Oral cancer is very painful and impairs a patient's ability to eat, talk, and drink. Mediators secreted from oral cancer can excite and sensitize sensory neurons inducing pain. Cancer mediators can also activate Schwann cells, the peripheral glia that regulates neuronal function and repair. The contribution of Schwann cells to oral cancer pain is unclear. We hypothesize that the oral cancer mediator TNFÎ± activates Schwann cells, which further promotes cancer progression and pain. We demonstrate that TNFÎ± is overexpressed in human oral cancer tissues and correlates with increased self-reported pain in patients. Antagonizing TNFÎ± reduces oral cancer proliferation, cytokine production, and nociception in mice with oral cancer. Oral cancer or TNFÎ± alone increases Schwann cell activation (measured by Schwann cell proliferation, migration, and activation markers), which can be inhibited by neutralizing TNFÎ±. Cancer- or TNFÎ±-activated Schwann cells release pro-nociceptive mediators such as TNFÎ± and nerve growth factor (NGF). Activated Schwann cells induce nociceptive behaviors in mice, which is alleviated by blocking TNFÎ±. Our study suggests that TNFÎ± promotes cancer proliferation, progression, and nociception at least partially by activating Schwann cells. Inhibiting TNFÎ± or Schwann cell activation might serve as therapeutic approaches for the treatment of oral cancer and associated pain.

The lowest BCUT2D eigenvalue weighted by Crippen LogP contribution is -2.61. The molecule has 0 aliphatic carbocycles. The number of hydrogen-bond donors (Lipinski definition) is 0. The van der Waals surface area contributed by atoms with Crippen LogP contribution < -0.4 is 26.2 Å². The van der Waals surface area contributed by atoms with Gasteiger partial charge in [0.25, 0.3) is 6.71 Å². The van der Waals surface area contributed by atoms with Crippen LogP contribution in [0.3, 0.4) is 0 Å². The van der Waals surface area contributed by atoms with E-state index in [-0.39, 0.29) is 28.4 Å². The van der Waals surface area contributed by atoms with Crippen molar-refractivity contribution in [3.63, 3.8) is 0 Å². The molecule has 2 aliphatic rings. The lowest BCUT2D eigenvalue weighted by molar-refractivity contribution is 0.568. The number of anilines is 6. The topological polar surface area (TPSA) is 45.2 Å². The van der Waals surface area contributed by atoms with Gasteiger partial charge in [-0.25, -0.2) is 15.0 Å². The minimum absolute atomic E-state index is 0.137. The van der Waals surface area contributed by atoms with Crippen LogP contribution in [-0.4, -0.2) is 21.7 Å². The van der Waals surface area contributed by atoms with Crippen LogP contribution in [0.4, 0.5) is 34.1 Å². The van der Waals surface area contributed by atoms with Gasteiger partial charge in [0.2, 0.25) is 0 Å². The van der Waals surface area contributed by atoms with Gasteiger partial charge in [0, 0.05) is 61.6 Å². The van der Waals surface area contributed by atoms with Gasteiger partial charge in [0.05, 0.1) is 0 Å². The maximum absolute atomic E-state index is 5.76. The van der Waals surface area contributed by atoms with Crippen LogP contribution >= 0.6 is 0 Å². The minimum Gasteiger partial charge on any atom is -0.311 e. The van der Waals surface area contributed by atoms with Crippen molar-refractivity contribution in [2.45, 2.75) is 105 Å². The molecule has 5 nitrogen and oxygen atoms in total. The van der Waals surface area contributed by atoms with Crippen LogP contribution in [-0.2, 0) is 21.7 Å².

Targeting the endothelin axis as a therapeutic strategy for oral cancer metastasis and pain
Dang, Dongmin; Ye, Yi; Aouizerat, Bradley E; Patel, Yogin K; Viet, Dan T; Chan, King Chong; Ono, Kentaro; Doan, Coleen; Figueroa, Johnny D; Yu, Gary; Viet, Chi T
Metastasis reduces survival in oral cancer patients and pain is their greatest complaint. We have shown previously that oral cancer metastasis and pain are controlled by the endothelin axis, which is a pathway comprised of the endothelin A and B receptors (ETAR and ETBR). In this study we focus on individual genes of the pathway, demonstrating that the endothelin axis genes are methylated and dysregulated in cancer tissue. Based on these findings in patients, we hypothesize that ETAR and ETBR play dichotomous roles in oral carcinogenesis and pain, such that ETAR activation and silenced ETBR expression result in increased carcinogenesis and pain. We test a treatment strategy that targets the dichotomous functions of the two receptors by inhibiting ETAR with macitentan, an ETAR antagonist approved for treatment of pulmonary hypertension, and re-expressing the ETBR gene with adenovirus transduction, and determine the treatment effect on cancer invasion (i.e., metastasis), proliferation and pain in vitro and in vivo. We demonstrate that combination treatment of macitentan and ETBR gene therapy inhibits invasion, but not proliferation, in cell culture and in a mouse model of tongue cancer. Furthermore, the treatment combination produces an antinociceptive effect through inhibition of endothelin-1 mediated neuronal activation, revealing the analgesic potential of macitentan. Our treatment approach targets a pathway shown to be dysregulated in oral cancer patients, using gene therapy and repurposing an available drug to effectively treat both oral cancer metastasis and pain in a preclinical model.